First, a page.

Growing up, my parents had one rule about how to handle marital disputes: Never go to bed angry. If they had an epic argument that had them both fuming, somehow they managed to put their differences aside and make up before they went to sleep.
And they made sure that motto applied to my brothers and me too. We had to make up before going to bed, no matter how annoyed we were with each other.
Admittedly, there were many times that I crossed my fingers behind my back when apologizing to my brothers in the spirit of going to bed “anger-free.”
And now that I’m married, try as I might, I have failed my parents and their sage advice. After 18 years of marriage, two kids, and a mortgage, I can say with authority that my husband and I have had some pretty epic discussions over the years. There have been plenty of times when one of us crossed the line verbally or committed an act so egregious that the other threw their hands up in frustration and stormed out of the room. And yes, though it’s not admirable, sometimes we’ve resorted to the dreaded silent treatment when our anger has gotten the best of us.
Sometimes, my husband and I have even gone to bed still angry at each other, with nary a kiss or a glance to the other side of the bed. On the whole, though, we are still happily married.
Kissing and making up before you go to bed sounds like a good idea in theory, but let’s face facts: It’s just not feasible to work out all major differences when there are kids who need help with homework and dinner that needs to be thrown in the oven and uniforms that need to be washed for the next day.
When a couple has a major disagreement, there are lots of reasons why staying silent until you “sleep on it” is actually the best choice. And doing so doesn’t mean your marriage is doomed.
1. Staying silent will prevent you from saying something you don’t mean in the heat of the moment.
When we get angry at our partner or spouse, it’s natural to want to lash out or “win” the argument. And when tempers flare and are combined with sleep deprivation, some pretty mean shit can come out of your mouth. Those words can’t be unsaid or taken back and often take days or months to move past. So even though the silent treatment gets a bad wrap, being the mean-mouthed partner isn’t your best choice either.
2. Taking time to process your feelings is never a bad thing.
In the midst of marital turmoil, it can be difficult to know exactly how you are feeling in the moment because a long-term relationship comes with complex feelings. True introspection takes time and patience, and often, parents of young children just don’t have that luxury. So we have to shelve our hurt feelings in a box until we can unpack our feelings when our lives aren’t so chaotic. For me, that means finding time to go for a run or taking a drive to clear my head before I’m ready to do the heavy lifting of helping my husband put our argument behind us.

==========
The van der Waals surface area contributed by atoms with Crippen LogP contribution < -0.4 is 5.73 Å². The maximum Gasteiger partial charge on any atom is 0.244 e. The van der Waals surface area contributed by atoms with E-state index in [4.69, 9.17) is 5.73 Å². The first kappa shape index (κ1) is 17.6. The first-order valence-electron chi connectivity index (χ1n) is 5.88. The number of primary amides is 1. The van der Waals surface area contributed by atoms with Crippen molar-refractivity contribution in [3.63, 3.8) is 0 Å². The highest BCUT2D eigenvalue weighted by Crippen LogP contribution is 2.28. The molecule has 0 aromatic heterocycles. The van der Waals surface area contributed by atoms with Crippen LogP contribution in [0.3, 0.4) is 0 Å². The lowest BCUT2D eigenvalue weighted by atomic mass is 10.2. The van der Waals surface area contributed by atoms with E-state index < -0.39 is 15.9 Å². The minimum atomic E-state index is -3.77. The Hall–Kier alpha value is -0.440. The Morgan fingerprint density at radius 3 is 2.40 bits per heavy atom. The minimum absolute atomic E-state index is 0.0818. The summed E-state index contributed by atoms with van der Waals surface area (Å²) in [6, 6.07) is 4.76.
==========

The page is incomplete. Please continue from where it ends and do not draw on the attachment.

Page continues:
3. Kids make it impossible to deal with arguments in the moment. And then we are too tired to talk after the kids go to bed.
A toddler does not give a shit if his parents are glaring at each other over the kitchen island because someone forgot to pay the electric bill. Kids are demanding, needy, and annoying when an argument erupts, and it can be worth it to just zip your lips through the chaos of the evening. Sure, it’s important for kids to see their parents resolve conflict and arguing in front of your kids can be healthy, but if your husband has made you so angry that you want to scream obscenities at him, kids aren’t the best audience for that kind of behavior. And it’s okay to wait until you’ve had a few hours of sleep before you face the music.
4. Sometimes, you just don’t have the words. And that’s okay.
There are times in every marriage when the hurt or anger runs so deep that you are rendered speechless. Times when, even though your partner looks like the person you married, you can’t recognize who they are because they’ve hurt you. When that hurt is raw and real and you need to protect your heart, sometimes there are just no words to convey what’s on your mind. And yes, it leads to awkward silences in the dark as you go to bed, but in those moments, silence is just necessary. Often, you’ll have your thoughts somewhat sorted after a decent night’s sleep and can approach the discussion on your terms. Other times, a third party, like a therapist, can be helpful for both sides to come together and open up.
My husband and I have disagreed countless times over the years, and I don’t consider us failing at marriage because sometimes we turn the lights out on our anger. What’s important is that we make an effort to find our way back after a big argument and that we both prioritize our marriage (and healthy communication).
And as for that one time that I lost my shit at the bus stop in front of the whole neighborhood while wearing a bathrobe and fuzzy slippers when the kids missed the bus again on his watch? Well, let’s just say, I felt completely justified in not giving him a kiss that night. And I’m pretty sure he felt the same. And we’re still here.
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